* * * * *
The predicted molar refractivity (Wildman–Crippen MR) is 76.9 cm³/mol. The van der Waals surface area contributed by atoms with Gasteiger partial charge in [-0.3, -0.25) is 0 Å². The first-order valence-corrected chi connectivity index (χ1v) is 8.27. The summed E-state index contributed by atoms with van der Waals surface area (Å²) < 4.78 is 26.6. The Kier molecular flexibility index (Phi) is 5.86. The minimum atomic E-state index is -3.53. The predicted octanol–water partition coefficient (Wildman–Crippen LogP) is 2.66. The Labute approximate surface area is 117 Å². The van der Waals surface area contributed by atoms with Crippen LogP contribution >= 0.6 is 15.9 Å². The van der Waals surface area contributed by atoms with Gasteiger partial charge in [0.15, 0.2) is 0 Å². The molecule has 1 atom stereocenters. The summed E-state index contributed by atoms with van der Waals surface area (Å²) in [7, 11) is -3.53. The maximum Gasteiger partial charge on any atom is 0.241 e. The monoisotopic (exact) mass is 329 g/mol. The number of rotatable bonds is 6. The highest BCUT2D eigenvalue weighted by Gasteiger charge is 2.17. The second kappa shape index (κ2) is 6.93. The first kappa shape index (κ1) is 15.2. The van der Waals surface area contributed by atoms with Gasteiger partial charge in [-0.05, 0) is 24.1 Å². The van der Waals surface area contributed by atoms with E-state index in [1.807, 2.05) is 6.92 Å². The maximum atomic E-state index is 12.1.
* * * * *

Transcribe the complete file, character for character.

The predicted molar refractivity (Wildman–Crippen MR) is 76.9 cm³/mol. The van der Waals surface area contributed by atoms with Gasteiger partial charge in [-0.3, -0.25) is 0 Å². The first-order valence-corrected chi connectivity index (χ1v) is 8.27. The summed E-state index contributed by atoms with van der Waals surface area (Å²) < 4.78 is 26.6. The Kier molecular flexibility index (Phi) is 5.86. The minimum atomic E-state index is -3.53. The predicted octanol–water partition coefficient (Wildman–Crippen LogP) is 2.66. The Labute approximate surface area is 117 Å². The van der Waals surface area contributed by atoms with Crippen LogP contribution >= 0.6 is 15.9 Å². The van der Waals surface area contributed by atoms with Gasteiger partial charge in [0.15, 0.2) is 0 Å². The molecule has 1 atom stereocenters. The summed E-state index contributed by atoms with van der Waals surface area (Å²) in [7, 11) is -3.53. The maximum Gasteiger partial charge on any atom is 0.241 e. The monoisotopic (exact) mass is 329 g/mol. The number of rotatable bonds is 6. The highest BCUT2D eigenvalue weighted by Gasteiger charge is 2.17. The second kappa shape index (κ2) is 6.93. The first kappa shape index (κ1) is 15.2. The van der Waals surface area contributed by atoms with Gasteiger partial charge in [-0.05, 0) is 24.1 Å². The van der Waals surface area contributed by atoms with E-state index in [1.807, 2.05) is 6.92 Å². The maximum atomic E-state index is 12.1.